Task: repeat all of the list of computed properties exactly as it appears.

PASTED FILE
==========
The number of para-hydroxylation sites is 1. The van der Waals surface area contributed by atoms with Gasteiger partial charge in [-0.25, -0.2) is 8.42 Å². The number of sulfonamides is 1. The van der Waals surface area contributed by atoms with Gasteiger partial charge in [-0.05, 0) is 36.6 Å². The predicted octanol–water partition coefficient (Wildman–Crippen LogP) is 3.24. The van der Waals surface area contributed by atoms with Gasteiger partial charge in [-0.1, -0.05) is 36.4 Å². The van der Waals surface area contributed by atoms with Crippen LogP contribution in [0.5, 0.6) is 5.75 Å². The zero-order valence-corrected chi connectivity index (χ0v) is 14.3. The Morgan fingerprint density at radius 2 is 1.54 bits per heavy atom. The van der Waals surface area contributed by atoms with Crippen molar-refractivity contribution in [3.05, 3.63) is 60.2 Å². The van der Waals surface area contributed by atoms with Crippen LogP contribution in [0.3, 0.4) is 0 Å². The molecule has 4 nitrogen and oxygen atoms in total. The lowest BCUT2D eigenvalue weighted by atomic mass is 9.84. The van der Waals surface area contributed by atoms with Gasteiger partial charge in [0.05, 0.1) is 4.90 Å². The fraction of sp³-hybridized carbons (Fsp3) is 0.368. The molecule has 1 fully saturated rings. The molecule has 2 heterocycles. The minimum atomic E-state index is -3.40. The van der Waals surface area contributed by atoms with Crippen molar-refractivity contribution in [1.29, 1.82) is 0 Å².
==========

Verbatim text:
The number of para-hydroxylation sites is 1. The van der Waals surface area contributed by atoms with Gasteiger partial charge in [-0.25, -0.2) is 8.42 Å². The number of sulfonamides is 1. The van der Waals surface area contributed by atoms with Gasteiger partial charge in [-0.05, 0) is 36.6 Å². The predicted octanol–water partition coefficient (Wildman–Crippen LogP) is 3.24. The van der Waals surface area contributed by atoms with Gasteiger partial charge in [-0.1, -0.05) is 36.4 Å². The van der Waals surface area contributed by atoms with Crippen LogP contribution in [0.5, 0.6) is 5.75 Å². The zero-order valence-corrected chi connectivity index (χ0v) is 14.3. The Morgan fingerprint density at radius 2 is 1.54 bits per heavy atom. The van der Waals surface area contributed by atoms with Crippen molar-refractivity contribution in [3.05, 3.63) is 60.2 Å². The van der Waals surface area contributed by atoms with Crippen LogP contribution in [0.3, 0.4) is 0 Å². The molecule has 4 nitrogen and oxygen atoms in total. The lowest BCUT2D eigenvalue weighted by atomic mass is 9.84. The van der Waals surface area contributed by atoms with Gasteiger partial charge in [0.05, 0.1) is 4.90 Å². The fraction of sp³-hybridized carbons (Fsp3) is 0.368. The molecule has 1 fully saturated rings. The molecule has 2 heterocycles. The minimum atomic E-state index is -3.40. The van der Waals surface area contributed by atoms with Crippen molar-refractivity contribution in [1.29, 1.82) is 0 Å².